Jordan:             Yeah, I wouldn’t just look at Google

Ben:                 At Facebook as well and maybe even at Apple.

Jordan:             Exactly, it will be definitely be a good year and all the firms that support those companies will be … will certainly be cashing in on that opportunity.

Ben:                 If there are any law students listing, hang in tight there your ship is coming in.

Jordan:             Maybe attract some law students to our podcast.

Ben:                 So good Jordan, let’s go a little deeper for second. I mentioned that there was the conversation about a Congressman looking at sort of device location and how the implications for privacy. With the judiciary hearing, did anything else stick out to you?

Jordan:             One of the big things and I think it’s anyone who wants to listen to the three hours of video that came from the testimony. I want to highlight the fact that so much time was dedicated to political bias. So much time was dedicated to the election. I really think that’s very unfortunate because the reality is that that bias and all of you who are search marketers know, that bias is inherently generated by users behaviors. I don’t know if Google made that point anymore clear that they use all these ranking factors from the users or essentially evaluating and determining what content is the most important. That is how rankings essentially get determined. Yes, there are other factors when you’re dealing with the competitor cycles like performance, we talk a lot about that, accessibility and links and stuff like that. But fundamentally this bias is not a bias that is created by Google. It’s a bias that’s created by the users who are engaging with this content.

Jordan:             I wouldn’t necessarily even call it a bias, I would just call that user behavior. Consumer behavior. It’s like if you walked into a store, people buy more popular products than less popular products. It’s inherently part of our consumption DNA whether the content on the web or a product in a shelf in a store.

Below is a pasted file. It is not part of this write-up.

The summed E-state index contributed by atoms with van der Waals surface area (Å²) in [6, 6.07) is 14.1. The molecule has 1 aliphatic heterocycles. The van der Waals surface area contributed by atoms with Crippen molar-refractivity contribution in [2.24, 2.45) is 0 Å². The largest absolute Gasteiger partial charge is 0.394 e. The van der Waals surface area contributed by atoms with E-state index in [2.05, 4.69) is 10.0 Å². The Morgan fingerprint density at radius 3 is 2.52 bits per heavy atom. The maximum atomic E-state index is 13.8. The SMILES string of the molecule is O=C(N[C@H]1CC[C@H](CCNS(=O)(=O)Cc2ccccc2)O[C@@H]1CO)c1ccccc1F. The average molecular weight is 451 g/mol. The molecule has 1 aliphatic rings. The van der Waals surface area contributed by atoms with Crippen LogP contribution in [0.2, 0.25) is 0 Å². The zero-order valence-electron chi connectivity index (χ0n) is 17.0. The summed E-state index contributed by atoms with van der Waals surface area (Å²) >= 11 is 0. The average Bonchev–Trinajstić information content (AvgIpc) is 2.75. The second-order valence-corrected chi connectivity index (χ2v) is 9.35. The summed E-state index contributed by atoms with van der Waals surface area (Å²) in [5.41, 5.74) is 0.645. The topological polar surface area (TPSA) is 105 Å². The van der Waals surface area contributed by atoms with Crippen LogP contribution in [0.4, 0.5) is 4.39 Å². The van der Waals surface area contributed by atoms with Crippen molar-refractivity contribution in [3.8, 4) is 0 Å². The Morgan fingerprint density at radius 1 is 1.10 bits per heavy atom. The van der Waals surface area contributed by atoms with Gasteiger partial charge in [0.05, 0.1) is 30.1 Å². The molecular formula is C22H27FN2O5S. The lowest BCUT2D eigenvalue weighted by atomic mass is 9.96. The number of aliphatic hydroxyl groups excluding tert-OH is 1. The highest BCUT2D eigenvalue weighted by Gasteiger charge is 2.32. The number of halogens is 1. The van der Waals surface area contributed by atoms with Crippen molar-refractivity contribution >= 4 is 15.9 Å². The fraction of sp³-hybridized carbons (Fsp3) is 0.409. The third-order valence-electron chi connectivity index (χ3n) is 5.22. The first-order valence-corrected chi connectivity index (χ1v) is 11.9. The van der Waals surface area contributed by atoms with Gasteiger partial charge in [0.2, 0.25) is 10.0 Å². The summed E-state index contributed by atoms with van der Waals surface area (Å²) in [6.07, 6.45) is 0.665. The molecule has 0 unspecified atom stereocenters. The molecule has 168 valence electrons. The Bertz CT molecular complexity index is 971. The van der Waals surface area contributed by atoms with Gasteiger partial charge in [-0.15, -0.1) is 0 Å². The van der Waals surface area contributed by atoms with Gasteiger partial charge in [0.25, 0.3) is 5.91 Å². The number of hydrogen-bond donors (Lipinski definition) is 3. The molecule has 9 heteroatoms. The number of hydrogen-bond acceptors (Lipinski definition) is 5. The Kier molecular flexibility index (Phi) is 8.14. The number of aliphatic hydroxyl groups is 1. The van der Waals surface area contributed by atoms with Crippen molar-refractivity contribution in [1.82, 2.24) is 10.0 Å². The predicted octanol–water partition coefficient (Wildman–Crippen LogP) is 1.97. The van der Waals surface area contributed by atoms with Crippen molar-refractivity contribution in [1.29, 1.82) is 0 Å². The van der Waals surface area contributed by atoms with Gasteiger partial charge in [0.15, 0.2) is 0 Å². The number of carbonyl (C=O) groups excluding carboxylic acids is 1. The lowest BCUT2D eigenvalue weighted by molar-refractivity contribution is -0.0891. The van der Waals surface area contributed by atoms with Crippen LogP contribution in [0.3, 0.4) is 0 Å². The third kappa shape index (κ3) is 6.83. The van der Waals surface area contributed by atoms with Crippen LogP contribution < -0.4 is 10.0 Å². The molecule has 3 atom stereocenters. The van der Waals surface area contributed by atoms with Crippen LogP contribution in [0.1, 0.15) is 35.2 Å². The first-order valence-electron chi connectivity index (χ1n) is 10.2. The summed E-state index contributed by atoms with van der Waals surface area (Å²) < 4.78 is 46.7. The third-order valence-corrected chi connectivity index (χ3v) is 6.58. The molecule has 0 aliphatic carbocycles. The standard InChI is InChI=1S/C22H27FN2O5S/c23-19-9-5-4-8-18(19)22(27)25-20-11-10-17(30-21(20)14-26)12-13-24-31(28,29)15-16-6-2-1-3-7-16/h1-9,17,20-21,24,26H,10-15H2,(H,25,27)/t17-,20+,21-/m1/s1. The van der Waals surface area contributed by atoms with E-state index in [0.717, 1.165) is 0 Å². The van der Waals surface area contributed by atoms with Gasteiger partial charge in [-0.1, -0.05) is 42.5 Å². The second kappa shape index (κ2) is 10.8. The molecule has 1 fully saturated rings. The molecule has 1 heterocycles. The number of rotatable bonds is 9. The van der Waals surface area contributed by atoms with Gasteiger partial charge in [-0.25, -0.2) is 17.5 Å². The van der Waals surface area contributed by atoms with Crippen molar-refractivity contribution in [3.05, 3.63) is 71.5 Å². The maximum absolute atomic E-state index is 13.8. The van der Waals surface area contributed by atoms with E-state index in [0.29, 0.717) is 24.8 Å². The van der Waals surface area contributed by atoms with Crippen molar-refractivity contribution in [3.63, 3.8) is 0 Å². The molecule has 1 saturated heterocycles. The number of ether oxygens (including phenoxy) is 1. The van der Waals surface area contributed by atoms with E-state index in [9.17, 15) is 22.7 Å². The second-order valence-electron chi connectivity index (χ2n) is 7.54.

Ben:                 Without going into either of our personal politics ’cause it sounds like this is not the place for that, I think the example that comes up in my mind, that highlights what you’re talking about is that there was a congresswoman who said when you search in Google under images for the word idiot, a picture of Donald Trump comes up. So, Google is therefore biased against the Republican party and Donald Trump and Google is response was, “We’re not choosing to put that picture there, it is an algorithm that is taking signals from all the people that use Google and associating what they think with the word idiot and there are more people that are associating a picture of Donald Trump with the word idiot than there is anything else.”

Jordan:             We can do a better job explaining how that happens and why that happens and the unfortunate thing is the ignorance and the lack of knowledge from our elected representatives is just appalling. And to jump on top of that because this is not about our own political beliefs, it’s just about how this technology work. The more appalling piece of this is that … I’m sure all of you know this, maybe you don’t but it’s important for you to know this. That all of these elected officials have millions of dollars to spend on staff which is predominantly a group of lawyers that help educate them, teach them, guide them, coach them on these matters. The thing that is really appalling to me about this entire testimony is that whoever is working for this elected official clearly has no clue how the internet works. That’s the saddest part about this.

Ben:                 I disagree. I don’t think that they have no clue how the internet works, I think that this is politics being politics where because there is a perceived bias against the Republican party, and there is a powerful Republican party spearheaded by Republican president. Even though the Republican leaders might understand how the internet work or at least their staff does, it doesn’t behoove them to play smart and say, “Hey, Google is just reflecting what the masses say.” They want to say that this is unfair because when people use Google then there is some question in their mind. I honestly think that this is politics. That’s just the nature of the game and it’s not necessarily related to SEO practice even though Google is fielding the pressure of politics, it’s that there is a segment that might be one sided that Google is publicizing because that’s the signal they’re getting from their users.

Ben:                 Whether it’s your personal belief or my personal belief is relevant, that’s what Google is basically saying. It’s like, “Hey look, when somebody is looking for an idiot, most people or the majority of people are relating that to Donald Trump and we are highlighting that it doesn’t mean that Donald Trump is an idiot. It doesn’t mean that he is not an idiot.”

Jordan:             Right.

Ben:                 But the Republican party’s obviously going to say, “Hey, this is unfair,” whether Google practices are fair or not.